Chenopodium album L. 

Goosefoot, mealweed lamb’s quarters

Names and Myths

Chenopodium Grk Chen goose, and pous foot, from the shape of the leaves.

album White

Natural history / Folklore

A half-cup of lamb’s quarters provides three times the daily requirement of Vitamin A, and is also high in C and calcium.30 This plant is in the same family as spinach and has higher levels of protein, vitamins and minerals. The plant has been found in archeological diggings since the new stone age.32

A single plant can release 500,000 seeds45 which can remain in the soil bank for up to 40 years.34 The seeds may be crushed and used as flour, or gruel and crushed fresh roots are used as soap.35

When used as a chicken feed it produces dark yolked eggs and tender meat, it has been grown for both sheep and pig food. It is readily eaten, and lacks the bitter taste of many native plants, the result being that for human consumption it does not need to be double cooked.57 The high seed production and it's ability to grow well on manure heaps suggest that herbivory of the whole plant is not so much a threat, as a seed dispersal opportunity.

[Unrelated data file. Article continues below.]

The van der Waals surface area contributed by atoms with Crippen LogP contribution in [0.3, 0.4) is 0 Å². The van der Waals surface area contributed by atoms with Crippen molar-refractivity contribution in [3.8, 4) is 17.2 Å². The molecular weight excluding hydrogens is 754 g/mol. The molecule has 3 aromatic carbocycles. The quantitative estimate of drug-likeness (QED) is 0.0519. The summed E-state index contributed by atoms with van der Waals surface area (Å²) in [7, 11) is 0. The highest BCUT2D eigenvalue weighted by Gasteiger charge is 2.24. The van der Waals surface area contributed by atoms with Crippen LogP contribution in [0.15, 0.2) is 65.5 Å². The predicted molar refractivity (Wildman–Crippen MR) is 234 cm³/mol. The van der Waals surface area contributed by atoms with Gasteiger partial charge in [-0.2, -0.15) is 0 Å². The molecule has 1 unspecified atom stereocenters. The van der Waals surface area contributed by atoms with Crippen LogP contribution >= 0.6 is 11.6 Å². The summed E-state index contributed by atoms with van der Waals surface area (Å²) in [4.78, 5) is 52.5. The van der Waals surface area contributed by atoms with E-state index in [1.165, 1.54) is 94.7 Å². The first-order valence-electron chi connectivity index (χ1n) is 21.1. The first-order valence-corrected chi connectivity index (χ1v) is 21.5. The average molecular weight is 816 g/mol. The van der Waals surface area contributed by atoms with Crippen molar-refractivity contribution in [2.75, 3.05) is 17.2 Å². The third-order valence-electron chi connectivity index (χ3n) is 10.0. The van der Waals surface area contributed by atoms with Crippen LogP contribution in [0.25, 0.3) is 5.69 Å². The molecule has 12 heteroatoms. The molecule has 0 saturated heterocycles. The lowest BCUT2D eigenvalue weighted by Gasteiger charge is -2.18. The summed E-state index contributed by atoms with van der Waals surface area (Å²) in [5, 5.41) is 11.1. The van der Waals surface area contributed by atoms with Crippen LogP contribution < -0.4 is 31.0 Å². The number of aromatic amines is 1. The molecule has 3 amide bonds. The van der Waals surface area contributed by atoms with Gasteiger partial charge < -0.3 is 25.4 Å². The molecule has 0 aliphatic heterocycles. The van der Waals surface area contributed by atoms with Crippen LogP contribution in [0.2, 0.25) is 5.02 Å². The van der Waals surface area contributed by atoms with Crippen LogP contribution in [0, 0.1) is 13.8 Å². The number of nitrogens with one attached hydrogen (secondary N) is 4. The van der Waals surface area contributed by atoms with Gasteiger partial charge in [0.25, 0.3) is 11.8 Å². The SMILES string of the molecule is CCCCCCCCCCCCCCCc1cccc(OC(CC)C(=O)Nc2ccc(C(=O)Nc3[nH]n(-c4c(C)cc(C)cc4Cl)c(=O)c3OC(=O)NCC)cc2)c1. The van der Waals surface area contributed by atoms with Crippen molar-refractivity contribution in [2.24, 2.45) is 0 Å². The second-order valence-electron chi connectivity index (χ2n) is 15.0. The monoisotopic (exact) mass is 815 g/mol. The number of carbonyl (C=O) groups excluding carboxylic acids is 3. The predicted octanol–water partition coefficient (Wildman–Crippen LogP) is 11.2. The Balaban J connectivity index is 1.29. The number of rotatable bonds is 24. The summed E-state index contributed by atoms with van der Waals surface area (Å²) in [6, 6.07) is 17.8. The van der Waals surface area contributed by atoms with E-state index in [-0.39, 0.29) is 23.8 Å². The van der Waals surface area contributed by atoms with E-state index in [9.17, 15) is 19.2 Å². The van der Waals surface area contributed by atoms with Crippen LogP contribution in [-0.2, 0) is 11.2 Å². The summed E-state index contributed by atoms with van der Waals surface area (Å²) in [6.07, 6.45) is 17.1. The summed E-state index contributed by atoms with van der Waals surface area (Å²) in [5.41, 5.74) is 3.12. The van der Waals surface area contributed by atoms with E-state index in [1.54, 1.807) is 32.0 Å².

Species List Family Group
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June to September. Flower small greenish white, 1-6 feet in height. Stalk can be mealy white-green. Grows in waste places and on cultivated ground, in manure heaps and around barnyards.57

Leaves with a mealy texture. Purple blotches on the stems, dense clusters at the end of the leaves.